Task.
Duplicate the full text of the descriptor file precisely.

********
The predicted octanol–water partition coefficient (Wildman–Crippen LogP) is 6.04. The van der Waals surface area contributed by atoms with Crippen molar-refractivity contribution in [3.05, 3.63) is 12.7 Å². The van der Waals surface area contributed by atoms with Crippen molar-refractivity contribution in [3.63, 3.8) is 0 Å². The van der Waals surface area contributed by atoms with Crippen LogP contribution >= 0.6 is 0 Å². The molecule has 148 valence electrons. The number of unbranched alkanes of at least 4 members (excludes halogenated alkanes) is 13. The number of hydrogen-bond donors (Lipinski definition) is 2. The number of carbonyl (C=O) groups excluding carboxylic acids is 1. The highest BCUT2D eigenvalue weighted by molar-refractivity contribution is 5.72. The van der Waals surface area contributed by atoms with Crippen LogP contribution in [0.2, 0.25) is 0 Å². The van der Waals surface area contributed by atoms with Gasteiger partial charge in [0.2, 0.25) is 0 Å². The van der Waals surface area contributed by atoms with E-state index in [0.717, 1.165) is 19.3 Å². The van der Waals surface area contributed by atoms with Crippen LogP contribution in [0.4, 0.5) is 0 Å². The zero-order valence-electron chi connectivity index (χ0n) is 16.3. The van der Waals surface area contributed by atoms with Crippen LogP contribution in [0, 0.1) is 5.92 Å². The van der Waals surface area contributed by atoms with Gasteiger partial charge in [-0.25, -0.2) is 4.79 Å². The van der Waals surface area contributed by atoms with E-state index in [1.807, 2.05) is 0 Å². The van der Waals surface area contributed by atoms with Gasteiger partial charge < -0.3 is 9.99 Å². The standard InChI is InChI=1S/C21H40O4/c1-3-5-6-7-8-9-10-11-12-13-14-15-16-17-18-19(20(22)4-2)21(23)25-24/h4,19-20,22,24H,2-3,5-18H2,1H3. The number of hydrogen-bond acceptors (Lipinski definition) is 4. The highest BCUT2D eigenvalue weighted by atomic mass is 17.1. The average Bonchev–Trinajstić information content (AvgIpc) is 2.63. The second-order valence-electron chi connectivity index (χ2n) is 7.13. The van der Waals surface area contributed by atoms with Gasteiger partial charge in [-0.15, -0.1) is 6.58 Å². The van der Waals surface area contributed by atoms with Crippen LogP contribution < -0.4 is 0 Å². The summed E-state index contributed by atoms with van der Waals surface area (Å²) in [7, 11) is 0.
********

The predicted octanol–water partition coefficient (Wildman–Crippen LogP) is 6.04. The van der Waals surface area contributed by atoms with Crippen molar-refractivity contribution in [3.05, 3.63) is 12.7 Å². The van der Waals surface area contributed by atoms with Crippen molar-refractivity contribution in [3.63, 3.8) is 0 Å². The van der Waals surface area contributed by atoms with Crippen LogP contribution >= 0.6 is 0 Å². The molecule has 148 valence electrons. The number of unbranched alkanes of at least 4 members (excludes halogenated alkanes) is 13. The number of hydrogen-bond donors (Lipinski definition) is 2. The number of carbonyl (C=O) groups excluding carboxylic acids is 1. The highest BCUT2D eigenvalue weighted by molar-refractivity contribution is 5.72. The van der Waals surface area contributed by atoms with Crippen LogP contribution in [0.2, 0.25) is 0 Å². The van der Waals surface area contributed by atoms with Gasteiger partial charge in [0.2, 0.25) is 0 Å². The van der Waals surface area contributed by atoms with E-state index in [0.717, 1.165) is 19.3 Å². The van der Waals surface area contributed by atoms with Crippen LogP contribution in [0.4, 0.5) is 0 Å². The zero-order valence-electron chi connectivity index (χ0n) is 16.3. The van der Waals surface area contributed by atoms with Crippen LogP contribution in [0, 0.1) is 5.92 Å². The van der Waals surface area contributed by atoms with Gasteiger partial charge in [-0.25, -0.2) is 4.79 Å². The van der Waals surface area contributed by atoms with E-state index in [1.807, 2.05) is 0 Å². The van der Waals surface area contributed by atoms with Gasteiger partial charge < -0.3 is 9.99 Å². The standard InChI is InChI=1S/C21H40O4/c1-3-5-6-7-8-9-10-11-12-13-14-15-16-17-18-19(20(22)4-2)21(23)25-24/h4,19-20,22,24H,2-3,5-18H2,1H3. The number of hydrogen-bond acceptors (Lipinski definition) is 4. The highest BCUT2D eigenvalue weighted by atomic mass is 17.1. The average Bonchev–Trinajstić information content (AvgIpc) is 2.63. The second-order valence-electron chi connectivity index (χ2n) is 7.13. The van der Waals surface area contributed by atoms with Gasteiger partial charge in [-0.15, -0.1) is 6.58 Å². The van der Waals surface area contributed by atoms with Crippen LogP contribution < -0.4 is 0 Å². The summed E-state index contributed by atoms with van der Waals surface area (Å²) in [7, 11) is 0.